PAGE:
I’ve been experimenting with how I prioritise this month, one consequence of which has been that I haven’t blogged for a while. I’m excited to get back to it and share with you what I have been learning and mulling on. Today I wanted to share my adapted version of a tool I picked up from Danny Silk all about how to prioritise by using your calendar.

The Tool

The tool  – designed to help you put your priorities into action – is as simple as anything you could imagine, and yet it may be one that you don’t use. It’s often that way, isn’t it?

To start, sit down and ask yourself what your top three priorities in your life right now are. Write them down, in order. You’re only allowed three to start with. This is intimidating and caused me a little freak out moment as one of my “seems-crucial” things had to be relegated to number four place.

Then ask yourself how much time each of those priorities needs, sit down with your calendar, and literally block off the time for them in the coming two to three weeks. For example, if one of your top three priorities is your health, schedule in the time you need for sleep, the time you need to cook so you can give your body decent nutrition, and the time you need to exercise. If one of your top three priorities is your relationship with your bestie, schedule off the evenings to spend together (the exact times may get shifted around, of course).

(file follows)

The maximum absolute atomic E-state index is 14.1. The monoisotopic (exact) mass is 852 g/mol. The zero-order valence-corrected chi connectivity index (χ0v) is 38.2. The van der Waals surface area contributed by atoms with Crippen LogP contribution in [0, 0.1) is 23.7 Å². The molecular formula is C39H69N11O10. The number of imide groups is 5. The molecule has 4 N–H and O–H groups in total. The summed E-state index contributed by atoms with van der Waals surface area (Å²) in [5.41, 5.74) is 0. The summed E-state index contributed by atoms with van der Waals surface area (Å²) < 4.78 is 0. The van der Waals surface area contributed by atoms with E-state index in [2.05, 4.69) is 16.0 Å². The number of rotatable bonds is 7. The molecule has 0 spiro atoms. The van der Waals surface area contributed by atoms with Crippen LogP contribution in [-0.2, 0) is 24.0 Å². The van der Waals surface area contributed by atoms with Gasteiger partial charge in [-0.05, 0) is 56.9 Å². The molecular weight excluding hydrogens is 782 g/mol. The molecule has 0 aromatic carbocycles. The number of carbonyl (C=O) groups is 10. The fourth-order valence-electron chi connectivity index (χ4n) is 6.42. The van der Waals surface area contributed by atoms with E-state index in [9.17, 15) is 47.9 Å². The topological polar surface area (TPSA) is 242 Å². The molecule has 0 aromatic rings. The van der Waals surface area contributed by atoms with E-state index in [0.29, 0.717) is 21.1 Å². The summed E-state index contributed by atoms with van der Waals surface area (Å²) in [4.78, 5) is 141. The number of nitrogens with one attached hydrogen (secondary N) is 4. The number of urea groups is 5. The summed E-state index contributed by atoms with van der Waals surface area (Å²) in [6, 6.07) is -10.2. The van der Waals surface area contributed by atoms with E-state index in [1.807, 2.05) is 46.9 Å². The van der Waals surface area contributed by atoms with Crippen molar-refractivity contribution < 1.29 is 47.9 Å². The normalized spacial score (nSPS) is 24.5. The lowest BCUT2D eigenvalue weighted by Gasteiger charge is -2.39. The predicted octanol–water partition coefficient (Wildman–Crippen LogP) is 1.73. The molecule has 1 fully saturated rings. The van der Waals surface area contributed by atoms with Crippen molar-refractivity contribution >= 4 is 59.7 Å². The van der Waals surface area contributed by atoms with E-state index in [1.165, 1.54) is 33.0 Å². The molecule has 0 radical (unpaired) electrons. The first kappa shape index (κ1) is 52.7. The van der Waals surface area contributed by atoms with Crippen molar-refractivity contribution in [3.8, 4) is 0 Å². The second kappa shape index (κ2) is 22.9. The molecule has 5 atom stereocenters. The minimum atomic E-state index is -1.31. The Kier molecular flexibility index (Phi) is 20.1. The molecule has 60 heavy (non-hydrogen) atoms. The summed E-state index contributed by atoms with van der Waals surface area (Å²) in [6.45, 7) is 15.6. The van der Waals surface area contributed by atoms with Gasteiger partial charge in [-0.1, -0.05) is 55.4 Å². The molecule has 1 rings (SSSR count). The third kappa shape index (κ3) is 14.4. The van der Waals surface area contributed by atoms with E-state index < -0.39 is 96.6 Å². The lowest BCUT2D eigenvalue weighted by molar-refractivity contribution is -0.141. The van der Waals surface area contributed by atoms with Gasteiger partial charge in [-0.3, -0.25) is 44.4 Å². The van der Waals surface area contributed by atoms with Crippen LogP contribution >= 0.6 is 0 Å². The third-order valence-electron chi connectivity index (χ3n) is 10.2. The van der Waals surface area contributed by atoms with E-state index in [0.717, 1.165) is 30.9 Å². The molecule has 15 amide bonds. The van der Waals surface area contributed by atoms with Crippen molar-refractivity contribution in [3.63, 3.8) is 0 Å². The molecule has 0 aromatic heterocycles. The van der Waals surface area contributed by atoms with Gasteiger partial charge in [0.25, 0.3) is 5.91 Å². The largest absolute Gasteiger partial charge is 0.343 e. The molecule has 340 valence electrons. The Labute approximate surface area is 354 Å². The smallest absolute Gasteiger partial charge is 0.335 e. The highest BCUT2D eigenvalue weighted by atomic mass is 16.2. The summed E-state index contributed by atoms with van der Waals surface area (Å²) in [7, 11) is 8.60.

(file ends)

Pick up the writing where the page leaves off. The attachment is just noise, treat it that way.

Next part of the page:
Having done that, go back to the priorities list and list the next three, then go back to the calendar, and schedule off the time you need for those. You may realise you don’t have time for something you thought was important to you – this is a moment of clarity. Are you willing to consciously and intentionally sacrifice one of your higher priorities, either by spending less time on it or by not doing it at all? If not, you need to consciously and intentionally stop trying to do the lower priority.

You can keep going with this process, but most of us won’t get much further than our top 5-8 priorities before we run out of time.